He is against spending reductions. Only Keynesian spending splurges will do. All Kyl had to do was open the New York Times to discover what the left is thinking and how they were going to behave in the supercommittee.

Furthermore, Krugman is able to recollect GOP welshing on deals:

For one thing, history tells us that the Republican Party would renege on its side of any deal as soon as it got the chance. Remember, the U.S. fiscal outlook was pretty good in 2000, but, as soon as Republicans gained control of the White House, they squandered the surplus on tax cuts and unfunded wars.
Apparently the GOP had made promises to not allow terrorist attacks and subsequent military endeavors in exchange for something unnamed. This bogus recollection, in contradistinction to the real Democratic promises to reduce spending that never materialized, is used by Krugman to warn against making any deals with Republicans. Who's the do nothing party now?

Republicans are often dismissed as RINOs or Democrat Light because of a softening of their views and actions once in office. Sen. Kyl seems to have conservative bona fides, so if he does not prevail against liberal ideas, it apparently is not because he is a RINO. But his comments to Prager reveal a soft Pollyanna underbelly and/or naiveté that is anything but cold and ruthless and may produce similar results as a RINO. If he is unaware of the positions, values and vision of his intellectual opponents, whether RINO or orthodox conservative, he will lose to their ideologically driven agenda.

2011-11-23

Affirmative Action Obama

In this article by Matt Patterson, he looks at President Obama's unimpressive resume.  Patterson quotes Norman Podhoretz:

To be sure, no white candidate who had close associations with an outspoken hater of America like Jeremiah Wright and an unrepentant terrorist like Bill Ayers would have lasted a single day. But because Mr. Obama was black, and therefore entitled in the eyes of liberaldom to have hung out with protesters against various American injustices, even if they were a bit extreme, he was given a pass.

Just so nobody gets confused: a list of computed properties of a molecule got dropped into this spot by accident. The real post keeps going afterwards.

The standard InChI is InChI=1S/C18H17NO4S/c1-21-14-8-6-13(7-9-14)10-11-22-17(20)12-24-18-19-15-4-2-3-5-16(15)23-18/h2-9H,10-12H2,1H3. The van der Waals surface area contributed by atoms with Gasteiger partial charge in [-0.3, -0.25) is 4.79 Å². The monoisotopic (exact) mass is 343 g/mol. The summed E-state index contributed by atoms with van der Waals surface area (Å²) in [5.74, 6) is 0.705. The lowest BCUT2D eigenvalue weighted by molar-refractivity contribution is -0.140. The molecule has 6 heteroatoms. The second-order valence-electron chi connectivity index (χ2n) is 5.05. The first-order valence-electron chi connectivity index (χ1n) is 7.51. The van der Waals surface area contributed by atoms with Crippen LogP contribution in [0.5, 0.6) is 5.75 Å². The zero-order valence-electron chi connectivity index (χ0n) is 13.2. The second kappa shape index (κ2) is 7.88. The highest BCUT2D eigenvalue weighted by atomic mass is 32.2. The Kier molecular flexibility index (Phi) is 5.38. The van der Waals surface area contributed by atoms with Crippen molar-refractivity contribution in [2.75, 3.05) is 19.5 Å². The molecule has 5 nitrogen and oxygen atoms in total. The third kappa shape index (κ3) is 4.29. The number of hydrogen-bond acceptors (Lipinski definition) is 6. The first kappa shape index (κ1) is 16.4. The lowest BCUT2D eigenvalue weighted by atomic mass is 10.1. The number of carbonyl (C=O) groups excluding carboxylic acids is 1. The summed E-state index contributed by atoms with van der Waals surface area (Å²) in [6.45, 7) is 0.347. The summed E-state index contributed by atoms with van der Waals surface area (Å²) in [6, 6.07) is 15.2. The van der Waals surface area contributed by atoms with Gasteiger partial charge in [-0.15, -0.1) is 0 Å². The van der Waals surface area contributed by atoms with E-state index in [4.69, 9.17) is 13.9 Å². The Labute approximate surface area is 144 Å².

Patterson then notes, "Let that sink in: Obama was given a pass -- held to a lower standard -- because of the color of his skin. Podhoretz continues:"

And in any case, what did such ancient history matter when he was also articulate and elegant and (as he himself had said) "non-threatening," all of which gave him a fighting chance to become the first black president and thereby to lay the curse of racism to rest?

2011-11-11

Manufacturing

There is a lot of concern about sending jobs overseas. And not keeping manufacturing jobs here at home.

Why is oil production not considered manufacturing that could keep jobs here in the US? Canada seems to keep a lot of people empoloyed manufacturing petroleum products. Couldn't we bring those jobs home?

2011-11-10

Notable Quotable

The left lives like the Tea Party people, but they preach like the Occupy Wall Street people. 
~Dennis Prager

2011-11-08

Cain, Infidelity and the Right

It has been pretty difficult to get the slumbering media masses to do in-depth reporting on sexual indiscretions of Democrats such as President Clinton, Jesse Jackson, Barney Frank, Alcee Hastings, John Edwards and others. Digging up licentiousness on liberals can be tough. A guy pretty much has to sext nude photos of himself before the media will take notice. But even then it takes a bit of coaxing.

And maybe the women who target Democrats are gold diggers and don't deserve to have their stories heard. Maybe this is what you get when you "drag a hundred-dollar bill through a trailer park." (Why the leaders of the party of compassion and nuance are dragging hundred-dollar bills through trailer parks is another question for another day.)

Although, when you have allegations against a Republican, you need to run with the story - no matter how vague it is. Even if you don't feel you are on firm ground. As James Taranto noted: